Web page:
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Hey all. I did a bit of searching, but didn't come up with much. I'm thinking of converting my new project bike over to a skiptooth system. I have found the Shimano rear conversion sprocket on the Bay. I have seen old crank sprockets being sold by fellow members here. Now, my only missing piece is the chain. Does anyone reproduce these? Or would I have to get a good used one,which seem to demand a pretty penny? If it's gonna be too much trouble, I'll probably just stick with what came stock. Thanks in advance for any help-Mike
Welcome to the "I-only-need-the-chain- Club"..
If I wanted a Schwinn, I would have bought a Schwinn!
"You can criticize my methods all you want, but keep your snide remarks to yourself, and while you're at it, don't criticize my methods." — Rupert Giles
These chains are not being manufactured by anyone at the present time. NOS chains go for $75 to $100. Used go for $25 and up. Some used are thoroughly worn out and will not be satisfactory. Worn out = too long. Check by comparing length to a known good one, or wrap around a large sprocket and check spacing/fit to teeth.
Looking for prewar Colson, Elgin and Shelby bicycles & parts.
Thank you for the info. Looks like I'm not the only one wanting to do this. Is it possible to use a conventional single speed chain then? Or should I just throw this idea out the window? Speaking to my Pops last night, found out he had made one of his old bikes a skiptooth when he was a kid by stealing the parts off my grandpa's bike. His bike,along with the skiptooth parts, was stolen from a friend's house. He does think my grandpa's bike may be buried somewhere in the garage. Time to start diggin'!
IIRC, skip tooth chain was 3/16" wide, rather than the 1/8" used for single-speed. So, for the same reason that can't throw narrow chain from a 10-speed, etc, on your single speed bike, you also can't throw single speed chain on a skip tooth bike...it won't fit on the sprockets.
Well that's that. Thank you very much for the info
Well, I suppose it isn't outside the realm of possibility to take the skip tooth sprocket and put it on a surface grinder. Taking .062" off of the face would take a while, but could be done. Obviously, any chrome plating would go with it though.
The other problem is that these chains are real old and if its not a good one ,are likely to break. It seems to happen at the worse time. I think this is where the term FACE PLANT comes from. Oh and your chain breaker won't like them either. But have fun putting some archaic piece of expensive junk on your bicycle.
Is everybody finished building yet?
Now,set me straight if this is a stupid idea. Is it possible to grind off every other tooth on my sprockets? Or would this cause the chain to come off more easily? Obviously I'm looking into this conversion for the vintage look aspect. But when form compromises function, I'll pass.
Yes, use sprockets with even number of teeth (count twice!)and std chain. It still wont look quite the same because the originals had the tooth carrying link the std pitch with a longer link in between, but it will get you closer to the look you want without great expense or replacement problems in the future.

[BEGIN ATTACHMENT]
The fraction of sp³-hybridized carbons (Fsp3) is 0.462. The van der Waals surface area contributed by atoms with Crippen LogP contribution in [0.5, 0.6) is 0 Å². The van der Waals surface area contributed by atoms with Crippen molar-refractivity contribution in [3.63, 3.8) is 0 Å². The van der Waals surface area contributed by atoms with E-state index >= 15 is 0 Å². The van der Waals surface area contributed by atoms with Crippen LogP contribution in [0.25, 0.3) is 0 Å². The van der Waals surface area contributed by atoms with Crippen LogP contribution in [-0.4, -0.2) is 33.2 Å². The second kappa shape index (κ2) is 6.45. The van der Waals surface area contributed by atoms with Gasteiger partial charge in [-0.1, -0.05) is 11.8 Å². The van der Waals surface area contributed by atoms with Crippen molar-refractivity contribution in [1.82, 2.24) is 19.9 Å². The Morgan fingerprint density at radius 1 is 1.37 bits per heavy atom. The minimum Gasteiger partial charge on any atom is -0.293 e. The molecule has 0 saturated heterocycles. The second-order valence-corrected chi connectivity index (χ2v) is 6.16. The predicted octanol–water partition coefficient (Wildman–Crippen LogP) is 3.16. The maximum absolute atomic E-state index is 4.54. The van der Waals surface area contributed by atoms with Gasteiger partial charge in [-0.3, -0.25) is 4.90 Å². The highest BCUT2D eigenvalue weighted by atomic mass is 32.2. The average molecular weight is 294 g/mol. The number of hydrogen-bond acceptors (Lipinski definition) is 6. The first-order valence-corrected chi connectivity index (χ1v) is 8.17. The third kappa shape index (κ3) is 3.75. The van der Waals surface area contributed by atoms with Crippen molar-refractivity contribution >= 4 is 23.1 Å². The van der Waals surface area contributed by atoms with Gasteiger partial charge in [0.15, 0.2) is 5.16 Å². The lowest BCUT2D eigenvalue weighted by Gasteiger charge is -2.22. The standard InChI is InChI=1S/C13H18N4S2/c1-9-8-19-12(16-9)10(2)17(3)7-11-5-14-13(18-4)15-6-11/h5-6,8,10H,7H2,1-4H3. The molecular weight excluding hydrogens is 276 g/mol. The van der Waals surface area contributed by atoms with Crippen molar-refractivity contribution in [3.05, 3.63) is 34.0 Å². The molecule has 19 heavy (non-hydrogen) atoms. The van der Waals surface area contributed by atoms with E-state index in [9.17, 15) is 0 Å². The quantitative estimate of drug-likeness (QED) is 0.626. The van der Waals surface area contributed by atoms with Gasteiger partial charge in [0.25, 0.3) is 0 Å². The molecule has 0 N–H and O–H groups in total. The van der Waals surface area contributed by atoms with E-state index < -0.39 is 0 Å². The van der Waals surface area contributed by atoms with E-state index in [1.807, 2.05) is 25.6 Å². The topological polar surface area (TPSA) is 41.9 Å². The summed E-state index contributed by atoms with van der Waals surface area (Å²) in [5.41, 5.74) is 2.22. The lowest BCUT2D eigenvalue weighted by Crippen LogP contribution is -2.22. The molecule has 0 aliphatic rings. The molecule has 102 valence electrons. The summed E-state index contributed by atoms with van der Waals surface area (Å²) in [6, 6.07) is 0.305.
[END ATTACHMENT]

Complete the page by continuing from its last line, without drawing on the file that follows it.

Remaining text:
BUT, you will load each tooth and link heavier and if you break the chain while braking a coaster...........!!!
So many bikes, so little time.......
That's a good point - you essentially take half of the teeth out of engagement, so the load on the remaining teeth will double. The load on the chain teeth that are engaged will double.
Either looking at the sheer strength of the teeth in a linear load or maybe as the amount of torque you can transfer from the crank to the chain, the maximum capacity is cut in half. Then factor in that the chain and teeth on a 1/8" chain are a third thinner in cross section then they are on a skip tooth set, and most likely the actual load limitation is less than half when you modify a 1/8" set to look like a skip tooth.
Whether you actually would normally load the teeth and chain to even a half of their capacity normally is another issue. But you do, then your safety factor disappears. If you rely on the chain as a braking source (like gcrank1 noted), then you could be in trouble. I'd highly recommend having a front brake if you do this. A drum brake, even, would help and would look appropriate.
Last edited by expjawa on Fri Mar 02, 2012 10:26 am, edited 1 time in total.
i have a quetion.. if you take your chain off and the master link breaks or it breaks while riding (my case).. can you just eliminate that link if you cant find a master link for a skip tooth chain?? my chain broke on my CWC last night and looks like the master link gave out and can a reqular chain tool work on it?
For now I will only run the coaster brake. I didn't even think of the added load on the links that are engaged. I think I will just stick with what I got. The most I'll do is install a "sweetheart" crank sprocket. The last thing I need is a link snapping when some one pulls out in front of me. I already slammed my old Honda CB into a guy blindly backing out of a driveway. I don't need any more scars.
Does anybody know if the rear conversion sprockets are easy to swap out. I am considering buying a donor bike mainly for the wheels but I want to then convert it to a skiptooth.
Welcome to Nerdville...
Yes. On most newer coaster hubs the cog is held in with a snap ring. The cog has three little notches on it that actually keeps it from rotating on its own. The new repo skip tooth cogs that are being made have the same three notches. Just take a little screwdriver or punch tool and pry up on one end of the snap ring until it pops off. Putting the snap ring back on is a little more tricky because of the tension, but it can be done with just your fingers.
Check out my RRBBO8 build "Old Soul" in my build gallery.. HERE
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